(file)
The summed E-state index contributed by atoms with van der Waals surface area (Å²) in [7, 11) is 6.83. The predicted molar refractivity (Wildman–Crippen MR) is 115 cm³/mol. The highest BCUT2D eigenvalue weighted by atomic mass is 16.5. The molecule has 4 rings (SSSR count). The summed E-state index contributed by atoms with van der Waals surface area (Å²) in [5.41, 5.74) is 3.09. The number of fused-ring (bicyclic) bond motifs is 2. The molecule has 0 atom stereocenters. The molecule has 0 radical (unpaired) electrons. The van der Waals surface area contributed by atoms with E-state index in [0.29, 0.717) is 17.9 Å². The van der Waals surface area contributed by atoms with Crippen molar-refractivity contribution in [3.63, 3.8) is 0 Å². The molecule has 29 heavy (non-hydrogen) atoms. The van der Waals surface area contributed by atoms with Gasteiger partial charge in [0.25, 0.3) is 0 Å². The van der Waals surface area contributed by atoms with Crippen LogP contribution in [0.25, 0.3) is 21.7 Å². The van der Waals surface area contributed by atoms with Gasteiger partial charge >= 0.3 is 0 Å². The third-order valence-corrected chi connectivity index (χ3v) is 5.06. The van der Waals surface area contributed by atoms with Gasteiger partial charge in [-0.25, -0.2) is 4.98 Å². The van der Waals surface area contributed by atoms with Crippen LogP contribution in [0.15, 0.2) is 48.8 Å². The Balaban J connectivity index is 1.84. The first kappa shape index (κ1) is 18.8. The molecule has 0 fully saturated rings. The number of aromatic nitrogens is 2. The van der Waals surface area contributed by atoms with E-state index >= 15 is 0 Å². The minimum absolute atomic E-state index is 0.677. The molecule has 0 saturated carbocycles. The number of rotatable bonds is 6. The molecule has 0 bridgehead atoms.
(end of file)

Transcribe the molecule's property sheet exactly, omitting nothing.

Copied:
The summed E-state index contributed by atoms with van der Waals surface area (Å²) in [7, 11) is 6.83. The predicted molar refractivity (Wildman–Crippen MR) is 115 cm³/mol. The highest BCUT2D eigenvalue weighted by atomic mass is 16.5. The molecule has 4 rings (SSSR count). The summed E-state index contributed by atoms with van der Waals surface area (Å²) in [5.41, 5.74) is 3.09. The number of fused-ring (bicyclic) bond motifs is 2. The molecule has 0 atom stereocenters. The molecule has 0 radical (unpaired) electrons. The van der Waals surface area contributed by atoms with E-state index in [0.29, 0.717) is 17.9 Å². The van der Waals surface area contributed by atoms with Crippen molar-refractivity contribution in [3.63, 3.8) is 0 Å². The molecule has 29 heavy (non-hydrogen) atoms. The van der Waals surface area contributed by atoms with Gasteiger partial charge in [0.25, 0.3) is 0 Å². The van der Waals surface area contributed by atoms with Crippen LogP contribution in [0.25, 0.3) is 21.7 Å². The van der Waals surface area contributed by atoms with Gasteiger partial charge >= 0.3 is 0 Å². The third-order valence-corrected chi connectivity index (χ3v) is 5.06. The van der Waals surface area contributed by atoms with Gasteiger partial charge in [-0.25, -0.2) is 4.98 Å². The van der Waals surface area contributed by atoms with Crippen LogP contribution in [0.15, 0.2) is 48.8 Å². The Balaban J connectivity index is 1.84. The first kappa shape index (κ1) is 18.8. The molecule has 0 fully saturated rings. The number of aromatic nitrogens is 2. The van der Waals surface area contributed by atoms with E-state index >= 15 is 0 Å². The minimum absolute atomic E-state index is 0.677. The molecule has 0 saturated carbocycles. The number of rotatable bonds is 6. The molecule has 0 bridgehead atoms.